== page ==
Aug 12, 2017
This is the fourth of four posts on DPR. In this part I provide some simplistic but illustrative cost-effectiveness estimates comparing an imaginary campaign for DPR against current interventions for poverty, physical health and mental health; I also consider what EAs should do next.
Links to the articles in this series:
Part 1 (1,800 words): Introduction and Summary.
Part 2 (8,000 words): Six Ways DPR Could Do Good And Anticipating The Objections
Part 3 (3,000 words): Policy Suggestions, Tractability and Neglectedess.
Part 4 (3,500 words): Estimating Cost-Effectiveness vs Other Causes; What EA Should Do Next.
6. Speculative cost-effectiveness calculations
For the sake of argument, assume there is an effective campaigning organisation we could fund, or set up, if we wanted to bring about drug policy reform. How cost-effective would it need to be to be more cost-effective than other things effective altruists currently fund, such as Give Directly (unconditional cash transfers to those in poverty) or the Against Malaria Foundation (‘AMF’; bednets to stop children dying from malaria)?
In addition to Give Directly and AMF, I’m also going to add Basic Needs, a mental health charity that operates in the developing world, to the list, even though it isn't a GiveWell top charity. This is because I(’m an outrageous heretic and) think that, if you want to make people happier, it's probably easier to target misery directly by treating mental illnesses such as depression. By contrast, targeting disease and poverty seem a nuch less direct way to achieving the same goal. I’ve made this point elsewhere and won’t restate the case.
Technical paragraph non-philosophers may want to skip:
I’m also assuming we’re interested in happiness, where happiness is understood in a roughly Benthamite way as positive conscious states – those that feel good to you, that you enjoy – and unhappiness the opposite, as negative conscious states. All plausible moral theories think this matters, even if they don’t think it’s the only thing that matters, so let’s start with a concept of valuable mental states everyone at least shares (even if you think well-being consists in having your desires realised, one desire everyone presumably shares is feeling good). I’ll assume we can do interpersonal cardinal comparisons of happiness, i.e. we can compare units of happiness, where one unit to you feels as good as it does to me. This is just the QALY-approach, but using happiness instead of health. Let’s also say 1 is maximum sustainable happiness, 0 is neutral and -1 is minimum sustainable happiness.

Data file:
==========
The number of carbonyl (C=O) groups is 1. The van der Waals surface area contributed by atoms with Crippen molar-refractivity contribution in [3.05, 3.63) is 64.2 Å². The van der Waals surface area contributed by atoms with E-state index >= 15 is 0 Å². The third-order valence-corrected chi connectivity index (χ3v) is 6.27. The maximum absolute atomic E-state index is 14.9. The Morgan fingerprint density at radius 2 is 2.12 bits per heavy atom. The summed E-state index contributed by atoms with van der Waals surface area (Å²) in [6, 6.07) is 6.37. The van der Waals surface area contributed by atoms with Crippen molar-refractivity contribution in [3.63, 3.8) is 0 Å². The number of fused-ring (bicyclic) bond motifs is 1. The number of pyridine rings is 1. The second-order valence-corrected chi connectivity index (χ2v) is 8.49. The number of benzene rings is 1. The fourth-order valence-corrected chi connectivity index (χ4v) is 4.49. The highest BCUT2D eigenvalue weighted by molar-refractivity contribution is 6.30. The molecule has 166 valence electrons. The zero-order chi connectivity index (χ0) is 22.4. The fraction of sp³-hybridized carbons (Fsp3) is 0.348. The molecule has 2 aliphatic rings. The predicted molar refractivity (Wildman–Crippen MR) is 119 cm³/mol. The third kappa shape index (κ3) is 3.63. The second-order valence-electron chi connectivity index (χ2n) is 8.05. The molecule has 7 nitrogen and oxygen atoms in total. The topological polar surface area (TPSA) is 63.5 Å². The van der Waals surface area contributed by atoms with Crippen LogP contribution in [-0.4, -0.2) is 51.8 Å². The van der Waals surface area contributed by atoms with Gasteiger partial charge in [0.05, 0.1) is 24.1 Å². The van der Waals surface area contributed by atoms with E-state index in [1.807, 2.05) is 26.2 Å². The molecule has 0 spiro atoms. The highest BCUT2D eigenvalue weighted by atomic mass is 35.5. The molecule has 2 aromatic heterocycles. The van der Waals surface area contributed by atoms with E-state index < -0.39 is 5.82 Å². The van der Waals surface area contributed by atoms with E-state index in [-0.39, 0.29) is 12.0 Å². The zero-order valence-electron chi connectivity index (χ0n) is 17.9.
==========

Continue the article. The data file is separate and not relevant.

If we’re going to do the comparison, what we need to know is:
I’ll explain my thinking in words, but I’ve also put the figures in this google sheet I invite people to copy and use to create their own estimates.
Let’s consider AMF’s cost-effectiveness. Give Well estimate it costs $7,500 to save each child under 5 from dying from malaria. Assume that child lives another 45 years (developing world life expectancy), each year at full happiness (very improbable), then that’s one happiness-adjusted life year (‘HALY’) for each $166.6 spent. Or, that’s 60 HALYs/$10,000. (You need to have some quite implausible beliefs about population ethics and the badness of death to get these numbers, which I’ve discussed here, but let’s leave those aside for now.)
I’m less sure how to do the numbers for Give Directly. Suppose recipients are given $1/day extra and this increase their happiness by 1 (i.e. very improbably taking them from neutral to full happiness) for a year. This is $365 per HALY or 27.4 HALYs/$10,000. (I think this is extremely generous to Give Directly and I’m sceptical it increases happiness at all, which I’ve discussed here, but let’s leave this aside too.)